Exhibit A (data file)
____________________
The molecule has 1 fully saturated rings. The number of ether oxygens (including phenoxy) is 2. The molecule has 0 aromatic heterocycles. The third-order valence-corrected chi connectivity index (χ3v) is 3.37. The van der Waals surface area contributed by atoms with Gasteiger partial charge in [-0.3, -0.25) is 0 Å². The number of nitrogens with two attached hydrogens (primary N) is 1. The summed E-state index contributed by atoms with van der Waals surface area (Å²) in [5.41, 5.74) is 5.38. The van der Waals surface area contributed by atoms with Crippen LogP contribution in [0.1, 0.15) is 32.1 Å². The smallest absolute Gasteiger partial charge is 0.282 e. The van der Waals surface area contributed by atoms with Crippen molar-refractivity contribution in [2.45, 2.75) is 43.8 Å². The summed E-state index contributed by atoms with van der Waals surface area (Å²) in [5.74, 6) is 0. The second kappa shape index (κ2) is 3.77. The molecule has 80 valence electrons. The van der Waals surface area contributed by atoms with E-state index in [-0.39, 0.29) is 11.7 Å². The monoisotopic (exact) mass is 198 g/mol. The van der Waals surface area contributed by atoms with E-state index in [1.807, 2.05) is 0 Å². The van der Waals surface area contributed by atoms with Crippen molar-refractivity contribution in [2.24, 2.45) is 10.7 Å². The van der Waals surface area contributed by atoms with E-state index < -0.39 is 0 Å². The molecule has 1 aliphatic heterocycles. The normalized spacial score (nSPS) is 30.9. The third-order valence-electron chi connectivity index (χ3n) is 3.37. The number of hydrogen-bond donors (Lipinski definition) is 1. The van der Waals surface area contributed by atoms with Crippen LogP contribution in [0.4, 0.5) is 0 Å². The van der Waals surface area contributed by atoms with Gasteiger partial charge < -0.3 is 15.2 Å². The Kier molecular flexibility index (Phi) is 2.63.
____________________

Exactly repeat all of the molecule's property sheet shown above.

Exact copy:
The molecule has 1 fully saturated rings. The number of ether oxygens (including phenoxy) is 2. The molecule has 0 aromatic heterocycles. The third-order valence-corrected chi connectivity index (χ3v) is 3.37. The van der Waals surface area contributed by atoms with Gasteiger partial charge in [-0.3, -0.25) is 0 Å². The number of nitrogens with two attached hydrogens (primary N) is 1. The summed E-state index contributed by atoms with van der Waals surface area (Å²) in [5.41, 5.74) is 5.38. The van der Waals surface area contributed by atoms with Crippen LogP contribution in [0.1, 0.15) is 32.1 Å². The smallest absolute Gasteiger partial charge is 0.282 e. The van der Waals surface area contributed by atoms with Crippen molar-refractivity contribution in [2.45, 2.75) is 43.8 Å². The summed E-state index contributed by atoms with van der Waals surface area (Å²) in [5.74, 6) is 0. The second kappa shape index (κ2) is 3.77. The molecule has 80 valence electrons. The van der Waals surface area contributed by atoms with E-state index in [-0.39, 0.29) is 11.7 Å². The monoisotopic (exact) mass is 198 g/mol. The van der Waals surface area contributed by atoms with E-state index in [1.807, 2.05) is 0 Å². The van der Waals surface area contributed by atoms with Crippen molar-refractivity contribution in [2.24, 2.45) is 10.7 Å². The van der Waals surface area contributed by atoms with E-state index < -0.39 is 0 Å². The molecule has 1 aliphatic heterocycles. The normalized spacial score (nSPS) is 30.9. The third-order valence-electron chi connectivity index (χ3n) is 3.37. The number of hydrogen-bond donors (Lipinski definition) is 1. The van der Waals surface area contributed by atoms with Crippen LogP contribution in [0.4, 0.5) is 0 Å². The van der Waals surface area contributed by atoms with Gasteiger partial charge < -0.3 is 15.2 Å². The Kier molecular flexibility index (Phi) is 2.63.